The Impact of Increasing Search Frictions on Online Shopping Behavior: Evidence from a Field Experiment

by Donald Ngwe and Thales S. Teixeira
 
 

Overview — With even minor changes to the design of an online store, sellers may get more full-priced sales from price-insensitive shoppers. As shoppers spend more time on the website given higher search frictions, they may also be considering a larger set of products.

Author Abstract

Online retail accounts for a rapidly growing proportion of revenues in many industries. While selling online broadens firms’ access to consumers, operating margins are often lower in online stores than in physical stores. There are well-recognized reasons for this discrepancy: prices are easy to compare online, discount coupons and codes have high uptake, and sellers often bear the cost of shipping products to buyers. In addition to these factors, online selling precludes many methods of price discrimination exercised in offline environments. Many online stores present few barriers to accessing discounted products. We propose that deliberately increasing search frictions by placing obstacles to locating discounted items can improve online retailers’ margins and increase conversion. We demonstrate using a simple theoretical framework that inducing consumers to inspect higher-priced items first can simultaneously increase the average selling price and the overall purchase rate. We test these predictions in a series of field experiments conducted with an online fashion and apparel retailer. Using information from historical transaction data about each existing consumer, we demonstrate that price-sensitive shoppers are more likely to incur search costs in order to locate discounted items. Our results show that adding search frictions can be used as a self-selecting price discrimination tool to match high discounts with price-sensitive consumers and full-priced offerings with price-insensitive consumers.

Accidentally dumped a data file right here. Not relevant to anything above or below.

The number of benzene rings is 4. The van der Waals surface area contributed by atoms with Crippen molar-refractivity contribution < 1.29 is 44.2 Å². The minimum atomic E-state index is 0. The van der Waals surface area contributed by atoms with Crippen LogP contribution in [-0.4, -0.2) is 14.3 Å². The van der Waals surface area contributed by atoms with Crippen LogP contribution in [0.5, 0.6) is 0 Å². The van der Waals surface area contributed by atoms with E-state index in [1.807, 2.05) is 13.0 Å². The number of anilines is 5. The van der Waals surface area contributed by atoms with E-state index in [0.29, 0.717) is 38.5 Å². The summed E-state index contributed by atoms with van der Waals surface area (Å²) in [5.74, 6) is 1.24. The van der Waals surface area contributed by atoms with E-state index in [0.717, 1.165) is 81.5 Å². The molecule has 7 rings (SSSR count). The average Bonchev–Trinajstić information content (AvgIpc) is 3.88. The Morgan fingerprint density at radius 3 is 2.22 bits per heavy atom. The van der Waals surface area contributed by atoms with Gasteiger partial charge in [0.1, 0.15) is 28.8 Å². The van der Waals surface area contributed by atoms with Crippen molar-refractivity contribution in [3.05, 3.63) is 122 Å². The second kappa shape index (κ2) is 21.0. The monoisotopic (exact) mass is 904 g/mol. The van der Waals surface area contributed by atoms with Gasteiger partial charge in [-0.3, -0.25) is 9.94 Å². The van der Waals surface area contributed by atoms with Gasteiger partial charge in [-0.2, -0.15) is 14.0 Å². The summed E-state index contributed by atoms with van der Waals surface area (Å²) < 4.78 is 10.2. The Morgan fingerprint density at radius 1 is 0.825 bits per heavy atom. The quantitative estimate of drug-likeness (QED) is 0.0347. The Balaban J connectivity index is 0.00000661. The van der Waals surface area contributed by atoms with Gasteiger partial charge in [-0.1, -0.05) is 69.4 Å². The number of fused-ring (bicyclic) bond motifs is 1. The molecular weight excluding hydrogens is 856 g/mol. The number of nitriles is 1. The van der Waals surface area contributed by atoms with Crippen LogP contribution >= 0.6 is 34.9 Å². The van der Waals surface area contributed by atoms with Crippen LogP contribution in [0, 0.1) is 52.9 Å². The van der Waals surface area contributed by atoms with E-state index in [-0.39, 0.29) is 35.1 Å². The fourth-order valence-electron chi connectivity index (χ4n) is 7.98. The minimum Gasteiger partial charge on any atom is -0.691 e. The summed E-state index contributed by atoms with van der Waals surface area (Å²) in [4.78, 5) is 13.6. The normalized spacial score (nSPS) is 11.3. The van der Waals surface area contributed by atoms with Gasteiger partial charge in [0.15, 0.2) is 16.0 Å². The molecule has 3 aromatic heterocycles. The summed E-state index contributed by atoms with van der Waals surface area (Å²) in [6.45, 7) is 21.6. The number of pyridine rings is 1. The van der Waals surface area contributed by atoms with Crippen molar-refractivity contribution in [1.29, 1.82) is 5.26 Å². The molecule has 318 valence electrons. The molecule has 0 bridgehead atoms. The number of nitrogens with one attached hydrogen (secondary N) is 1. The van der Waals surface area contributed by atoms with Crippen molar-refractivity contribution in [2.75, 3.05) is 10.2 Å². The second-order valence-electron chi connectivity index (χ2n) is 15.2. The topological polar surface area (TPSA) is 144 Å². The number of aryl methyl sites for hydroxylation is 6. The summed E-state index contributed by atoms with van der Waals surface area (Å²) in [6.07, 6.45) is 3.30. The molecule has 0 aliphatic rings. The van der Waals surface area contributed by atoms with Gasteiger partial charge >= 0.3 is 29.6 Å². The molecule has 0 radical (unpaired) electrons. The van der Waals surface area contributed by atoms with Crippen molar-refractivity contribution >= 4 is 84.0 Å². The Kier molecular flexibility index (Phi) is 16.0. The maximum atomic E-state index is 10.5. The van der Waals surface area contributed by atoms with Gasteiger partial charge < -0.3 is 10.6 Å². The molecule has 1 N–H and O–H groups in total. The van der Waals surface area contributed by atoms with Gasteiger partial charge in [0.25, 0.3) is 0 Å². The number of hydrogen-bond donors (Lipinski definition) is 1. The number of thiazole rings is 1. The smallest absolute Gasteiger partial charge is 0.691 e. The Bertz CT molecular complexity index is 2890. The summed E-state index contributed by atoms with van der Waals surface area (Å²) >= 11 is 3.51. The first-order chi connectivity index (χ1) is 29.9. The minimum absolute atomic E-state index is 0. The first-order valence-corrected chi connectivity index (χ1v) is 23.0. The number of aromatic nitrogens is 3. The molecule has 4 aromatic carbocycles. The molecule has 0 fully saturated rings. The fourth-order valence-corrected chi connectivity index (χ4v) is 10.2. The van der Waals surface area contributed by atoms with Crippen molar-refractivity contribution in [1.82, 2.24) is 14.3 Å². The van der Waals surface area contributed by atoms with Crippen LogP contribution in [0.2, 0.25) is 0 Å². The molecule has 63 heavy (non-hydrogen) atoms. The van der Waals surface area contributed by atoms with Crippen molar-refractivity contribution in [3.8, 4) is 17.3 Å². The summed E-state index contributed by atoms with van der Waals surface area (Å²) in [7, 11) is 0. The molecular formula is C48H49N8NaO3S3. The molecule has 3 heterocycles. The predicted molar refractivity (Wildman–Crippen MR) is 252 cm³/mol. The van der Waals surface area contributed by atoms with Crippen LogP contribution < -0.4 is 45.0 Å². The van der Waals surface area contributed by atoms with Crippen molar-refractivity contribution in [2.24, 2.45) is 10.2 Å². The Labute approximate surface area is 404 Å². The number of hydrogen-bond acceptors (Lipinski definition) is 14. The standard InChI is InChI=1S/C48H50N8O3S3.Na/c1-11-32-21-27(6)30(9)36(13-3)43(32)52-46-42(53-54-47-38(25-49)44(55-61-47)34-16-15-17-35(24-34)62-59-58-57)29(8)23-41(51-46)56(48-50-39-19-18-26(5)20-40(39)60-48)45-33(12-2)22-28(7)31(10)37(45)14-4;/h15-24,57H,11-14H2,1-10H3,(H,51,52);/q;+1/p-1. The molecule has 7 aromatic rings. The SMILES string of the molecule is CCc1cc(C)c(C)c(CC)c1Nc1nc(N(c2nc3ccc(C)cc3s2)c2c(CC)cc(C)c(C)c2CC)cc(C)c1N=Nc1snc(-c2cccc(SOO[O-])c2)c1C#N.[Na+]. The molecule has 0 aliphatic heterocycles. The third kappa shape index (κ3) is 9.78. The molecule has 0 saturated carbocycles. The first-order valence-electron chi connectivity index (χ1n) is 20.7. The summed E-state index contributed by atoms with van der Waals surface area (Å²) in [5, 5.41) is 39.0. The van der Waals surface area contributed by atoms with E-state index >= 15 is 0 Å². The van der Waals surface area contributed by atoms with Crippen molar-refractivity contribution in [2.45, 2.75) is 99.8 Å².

Paper Information